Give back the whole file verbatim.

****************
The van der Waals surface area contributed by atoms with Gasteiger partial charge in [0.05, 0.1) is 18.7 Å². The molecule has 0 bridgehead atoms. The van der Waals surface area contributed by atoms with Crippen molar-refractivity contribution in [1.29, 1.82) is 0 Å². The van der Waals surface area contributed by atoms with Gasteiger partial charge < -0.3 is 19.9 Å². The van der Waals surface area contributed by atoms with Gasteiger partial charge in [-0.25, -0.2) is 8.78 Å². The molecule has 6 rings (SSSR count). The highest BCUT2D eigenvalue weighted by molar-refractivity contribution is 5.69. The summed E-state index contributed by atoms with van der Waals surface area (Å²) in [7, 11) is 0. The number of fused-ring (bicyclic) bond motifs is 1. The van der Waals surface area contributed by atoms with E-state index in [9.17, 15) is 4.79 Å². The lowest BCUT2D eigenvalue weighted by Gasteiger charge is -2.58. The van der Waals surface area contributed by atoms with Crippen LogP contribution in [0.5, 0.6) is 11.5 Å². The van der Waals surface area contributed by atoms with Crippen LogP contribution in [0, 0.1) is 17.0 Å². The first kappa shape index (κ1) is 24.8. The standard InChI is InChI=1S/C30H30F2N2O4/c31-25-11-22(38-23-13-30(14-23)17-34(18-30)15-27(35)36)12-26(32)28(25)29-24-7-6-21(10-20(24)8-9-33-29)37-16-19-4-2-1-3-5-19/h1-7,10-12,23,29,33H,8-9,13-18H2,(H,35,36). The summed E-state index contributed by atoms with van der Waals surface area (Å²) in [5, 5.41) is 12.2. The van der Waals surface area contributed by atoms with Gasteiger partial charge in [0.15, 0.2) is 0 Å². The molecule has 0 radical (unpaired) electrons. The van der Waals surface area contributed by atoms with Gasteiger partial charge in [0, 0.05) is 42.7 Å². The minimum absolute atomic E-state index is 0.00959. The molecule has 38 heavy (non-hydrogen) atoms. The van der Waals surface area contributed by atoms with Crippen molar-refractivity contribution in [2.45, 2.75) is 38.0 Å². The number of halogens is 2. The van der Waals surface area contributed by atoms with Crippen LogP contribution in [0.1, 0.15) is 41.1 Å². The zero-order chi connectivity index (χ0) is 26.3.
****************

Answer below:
The van der Waals surface area contributed by atoms with Gasteiger partial charge in [0.05, 0.1) is 18.7 Å². The molecule has 0 bridgehead atoms. The van der Waals surface area contributed by atoms with Crippen molar-refractivity contribution in [1.29, 1.82) is 0 Å². The van der Waals surface area contributed by atoms with Gasteiger partial charge < -0.3 is 19.9 Å². The van der Waals surface area contributed by atoms with Gasteiger partial charge in [-0.25, -0.2) is 8.78 Å². The molecule has 6 rings (SSSR count). The highest BCUT2D eigenvalue weighted by molar-refractivity contribution is 5.69. The summed E-state index contributed by atoms with van der Waals surface area (Å²) in [7, 11) is 0. The number of fused-ring (bicyclic) bond motifs is 1. The van der Waals surface area contributed by atoms with E-state index in [9.17, 15) is 4.79 Å². The lowest BCUT2D eigenvalue weighted by Gasteiger charge is -2.58. The van der Waals surface area contributed by atoms with Crippen LogP contribution in [0.5, 0.6) is 11.5 Å². The van der Waals surface area contributed by atoms with Crippen LogP contribution in [0, 0.1) is 17.0 Å². The first kappa shape index (κ1) is 24.8. The standard InChI is InChI=1S/C30H30F2N2O4/c31-25-11-22(38-23-13-30(14-23)17-34(18-30)15-27(35)36)12-26(32)28(25)29-24-7-6-21(10-20(24)8-9-33-29)37-16-19-4-2-1-3-5-19/h1-7,10-12,23,29,33H,8-9,13-18H2,(H,35,36). The summed E-state index contributed by atoms with van der Waals surface area (Å²) in [5, 5.41) is 12.2. The van der Waals surface area contributed by atoms with Gasteiger partial charge in [0.15, 0.2) is 0 Å². The molecule has 0 radical (unpaired) electrons. The van der Waals surface area contributed by atoms with Gasteiger partial charge in [0, 0.05) is 42.7 Å². The minimum absolute atomic E-state index is 0.00959. The molecule has 38 heavy (non-hydrogen) atoms. The van der Waals surface area contributed by atoms with Crippen molar-refractivity contribution in [2.45, 2.75) is 38.0 Å². The number of halogens is 2. The van der Waals surface area contributed by atoms with Crippen LogP contribution in [0.1, 0.15) is 41.1 Å². The zero-order chi connectivity index (χ0) is 26.3.